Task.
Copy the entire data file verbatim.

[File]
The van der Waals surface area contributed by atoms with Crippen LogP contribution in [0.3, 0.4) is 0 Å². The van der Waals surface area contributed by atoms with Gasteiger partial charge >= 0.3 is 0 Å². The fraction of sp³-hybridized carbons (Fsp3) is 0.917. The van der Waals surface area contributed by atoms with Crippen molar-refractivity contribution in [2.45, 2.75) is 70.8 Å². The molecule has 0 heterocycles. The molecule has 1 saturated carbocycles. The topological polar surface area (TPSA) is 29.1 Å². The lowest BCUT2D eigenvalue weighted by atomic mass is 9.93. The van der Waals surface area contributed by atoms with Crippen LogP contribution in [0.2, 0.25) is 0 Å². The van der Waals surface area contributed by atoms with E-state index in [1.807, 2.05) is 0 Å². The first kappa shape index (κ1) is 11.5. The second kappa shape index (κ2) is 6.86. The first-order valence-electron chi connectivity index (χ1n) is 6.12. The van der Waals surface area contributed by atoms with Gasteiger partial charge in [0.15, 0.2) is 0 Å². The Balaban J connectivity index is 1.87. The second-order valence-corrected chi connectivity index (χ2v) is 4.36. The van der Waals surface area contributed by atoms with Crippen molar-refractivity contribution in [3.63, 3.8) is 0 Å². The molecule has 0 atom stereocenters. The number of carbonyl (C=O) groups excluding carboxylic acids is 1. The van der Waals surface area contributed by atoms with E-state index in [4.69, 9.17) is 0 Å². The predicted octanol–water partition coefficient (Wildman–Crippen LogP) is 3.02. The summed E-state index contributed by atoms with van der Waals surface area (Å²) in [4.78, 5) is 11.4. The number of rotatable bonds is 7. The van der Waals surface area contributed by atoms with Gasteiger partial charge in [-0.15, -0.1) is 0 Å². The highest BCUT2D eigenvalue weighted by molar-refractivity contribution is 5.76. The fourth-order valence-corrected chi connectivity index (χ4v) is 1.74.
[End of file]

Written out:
The van der Waals surface area contributed by atoms with Crippen LogP contribution in [0.3, 0.4) is 0 Å². The van der Waals surface area contributed by atoms with Gasteiger partial charge >= 0.3 is 0 Å². The fraction of sp³-hybridized carbons (Fsp3) is 0.917. The van der Waals surface area contributed by atoms with Crippen molar-refractivity contribution in [2.45, 2.75) is 70.8 Å². The molecule has 0 heterocycles. The molecule has 1 saturated carbocycles. The topological polar surface area (TPSA) is 29.1 Å². The lowest BCUT2D eigenvalue weighted by atomic mass is 9.93. The van der Waals surface area contributed by atoms with Crippen LogP contribution in [0.2, 0.25) is 0 Å². The van der Waals surface area contributed by atoms with E-state index in [1.807, 2.05) is 0 Å². The first kappa shape index (κ1) is 11.5. The second kappa shape index (κ2) is 6.86. The first-order valence-electron chi connectivity index (χ1n) is 6.12. The van der Waals surface area contributed by atoms with Gasteiger partial charge in [0.15, 0.2) is 0 Å². The Balaban J connectivity index is 1.87. The second-order valence-corrected chi connectivity index (χ2v) is 4.36. The van der Waals surface area contributed by atoms with Crippen molar-refractivity contribution in [3.63, 3.8) is 0 Å². The molecule has 0 atom stereocenters. The number of carbonyl (C=O) groups excluding carboxylic acids is 1. The van der Waals surface area contributed by atoms with E-state index in [4.69, 9.17) is 0 Å². The predicted octanol–water partition coefficient (Wildman–Crippen LogP) is 3.02. The summed E-state index contributed by atoms with van der Waals surface area (Å²) in [4.78, 5) is 11.4. The number of rotatable bonds is 7. The van der Waals surface area contributed by atoms with Gasteiger partial charge in [-0.15, -0.1) is 0 Å². The highest BCUT2D eigenvalue weighted by molar-refractivity contribution is 5.76. The fourth-order valence-corrected chi connectivity index (χ4v) is 1.74.